Though there has been an inclination to adopt blockchain technology in logistics and supply chain [15], we are at the early stage of leveraging the potentials of such a technology [16]. On the other hand, managing low carbon emissions has been an important topic in supply chain management [8]. Hence, the purpose of this study is to develop a conceptual framework to understand the way that blockchain facilitates supply chain integration and the role of blockchain in a low carbon supply chain. More specifically, the study analyses the relationships among blockchain technology, supply chain integration and carbon emissions. We adopted the Resource-based View (RBV) and Socio-technical Theory (STT) to support the proposed research framework. RBV posits that the procession of scare resources can lead to the firm competitive advantage as long as the firm is able to protect it and the substitution of such a resource is non-existence [17,18]. Literature review posits that technological advances are considered as organizational resources which can lead to competitive advantages [19,20]. Blockchain technology, as a form of organizational resource, has the ability to streamline the automation of inter- and intra-organizational processes [21] and influence the way that organizations collaborate and interact with one another and ultimately improve the productivity and sustainability of the supply chain [22].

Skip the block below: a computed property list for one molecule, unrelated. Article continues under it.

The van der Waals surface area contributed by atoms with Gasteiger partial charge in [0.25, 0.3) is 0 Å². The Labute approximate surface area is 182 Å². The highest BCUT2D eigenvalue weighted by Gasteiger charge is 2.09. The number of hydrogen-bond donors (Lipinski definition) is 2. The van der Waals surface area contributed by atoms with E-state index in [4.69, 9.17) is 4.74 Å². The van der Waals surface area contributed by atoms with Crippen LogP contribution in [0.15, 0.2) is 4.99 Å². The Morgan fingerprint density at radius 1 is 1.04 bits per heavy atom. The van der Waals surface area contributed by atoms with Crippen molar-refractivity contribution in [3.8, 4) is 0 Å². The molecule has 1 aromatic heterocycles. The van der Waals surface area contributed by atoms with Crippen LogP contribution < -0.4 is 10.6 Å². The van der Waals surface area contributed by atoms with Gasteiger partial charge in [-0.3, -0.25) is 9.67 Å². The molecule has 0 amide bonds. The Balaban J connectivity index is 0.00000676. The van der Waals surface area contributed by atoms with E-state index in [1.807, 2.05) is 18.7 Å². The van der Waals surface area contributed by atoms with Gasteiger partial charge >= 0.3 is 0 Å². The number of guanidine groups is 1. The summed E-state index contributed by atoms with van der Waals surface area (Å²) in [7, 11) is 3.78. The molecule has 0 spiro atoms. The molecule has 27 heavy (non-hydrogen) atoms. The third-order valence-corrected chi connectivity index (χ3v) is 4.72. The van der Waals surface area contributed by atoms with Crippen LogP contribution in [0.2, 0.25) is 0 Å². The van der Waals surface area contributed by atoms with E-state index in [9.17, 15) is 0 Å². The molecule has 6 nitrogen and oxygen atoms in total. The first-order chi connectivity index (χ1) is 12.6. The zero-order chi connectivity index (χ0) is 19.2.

Based on STT, there are two subsystems including technical sub-system and the social sub-system in every organization, which should be properly designed to maximize the system performance [23,24]. To address the above issues, a review of the literature on blockchain and carbon emissions in supply chain management were undertaken in the study. Also, a pilot study was conducted in New Zealand to understand the blockchain technology from a managerial perspective. A panel discussion was performed to obtain further insight which ultimately led to a proposed research framework. This paper is a part of sustainable value chain research project to building future sustainable supply chain in New Zealand industries. The project aims to reduce the carbon emissions at a supply chain level. Building on the tenets of STT we argue that blockchains are important objects of social science and not for their ‘moneyness’ per se [25]. The STT was used in developing the proposed research framework in this study to ensure both social and technical elements of the blockchain in supply chain are considered. In fact, the social element is linked to the impact of blockchain on society specifically on organizations interacting with each other in a sustainable supply chain.